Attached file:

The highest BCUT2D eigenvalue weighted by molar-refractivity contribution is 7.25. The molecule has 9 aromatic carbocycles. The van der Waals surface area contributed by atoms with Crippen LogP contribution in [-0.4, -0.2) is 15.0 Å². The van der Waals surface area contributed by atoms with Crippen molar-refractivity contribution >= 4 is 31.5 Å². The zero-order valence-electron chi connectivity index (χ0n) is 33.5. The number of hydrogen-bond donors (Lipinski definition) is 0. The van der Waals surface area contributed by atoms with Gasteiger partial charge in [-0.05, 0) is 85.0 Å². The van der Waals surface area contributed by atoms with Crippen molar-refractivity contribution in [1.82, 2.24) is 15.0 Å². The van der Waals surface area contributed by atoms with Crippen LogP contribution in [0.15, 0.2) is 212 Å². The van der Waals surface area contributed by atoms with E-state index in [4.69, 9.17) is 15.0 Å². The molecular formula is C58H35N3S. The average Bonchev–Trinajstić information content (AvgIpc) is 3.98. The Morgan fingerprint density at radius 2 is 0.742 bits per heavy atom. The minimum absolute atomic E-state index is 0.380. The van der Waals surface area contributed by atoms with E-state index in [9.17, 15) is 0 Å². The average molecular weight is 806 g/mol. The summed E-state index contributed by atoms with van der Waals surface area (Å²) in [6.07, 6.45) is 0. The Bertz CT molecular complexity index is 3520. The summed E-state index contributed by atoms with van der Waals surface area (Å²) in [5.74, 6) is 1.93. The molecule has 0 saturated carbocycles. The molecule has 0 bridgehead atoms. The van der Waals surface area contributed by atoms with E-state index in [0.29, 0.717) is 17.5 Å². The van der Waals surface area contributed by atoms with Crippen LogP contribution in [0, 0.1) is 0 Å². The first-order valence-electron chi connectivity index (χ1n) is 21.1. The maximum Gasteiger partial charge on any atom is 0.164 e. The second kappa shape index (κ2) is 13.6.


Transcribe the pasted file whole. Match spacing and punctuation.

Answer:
The highest BCUT2D eigenvalue weighted by molar-refractivity contribution is 7.25. The molecule has 9 aromatic carbocycles. The van der Waals surface area contributed by atoms with Crippen LogP contribution in [-0.4, -0.2) is 15.0 Å². The van der Waals surface area contributed by atoms with Crippen molar-refractivity contribution >= 4 is 31.5 Å². The zero-order valence-electron chi connectivity index (χ0n) is 33.5. The number of hydrogen-bond donors (Lipinski definition) is 0. The van der Waals surface area contributed by atoms with Gasteiger partial charge in [-0.05, 0) is 85.0 Å². The van der Waals surface area contributed by atoms with Crippen molar-refractivity contribution in [1.82, 2.24) is 15.0 Å². The van der Waals surface area contributed by atoms with Crippen LogP contribution in [0.15, 0.2) is 212 Å². The van der Waals surface area contributed by atoms with E-state index in [4.69, 9.17) is 15.0 Å². The molecular formula is C58H35N3S. The average Bonchev–Trinajstić information content (AvgIpc) is 3.98. The Morgan fingerprint density at radius 2 is 0.742 bits per heavy atom. The minimum absolute atomic E-state index is 0.380. The van der Waals surface area contributed by atoms with E-state index in [9.17, 15) is 0 Å². The average molecular weight is 806 g/mol. The summed E-state index contributed by atoms with van der Waals surface area (Å²) in [6.07, 6.45) is 0. The Bertz CT molecular complexity index is 3520. The summed E-state index contributed by atoms with van der Waals surface area (Å²) in [5.74, 6) is 1.93. The molecule has 0 saturated carbocycles. The molecule has 0 bridgehead atoms. The van der Waals surface area contributed by atoms with E-state index in [0.29, 0.717) is 17.5 Å². The van der Waals surface area contributed by atoms with Crippen LogP contribution in [0, 0.1) is 0 Å². The first-order valence-electron chi connectivity index (χ1n) is 21.1. The maximum Gasteiger partial charge on any atom is 0.164 e. The second kappa shape index (κ2) is 13.6.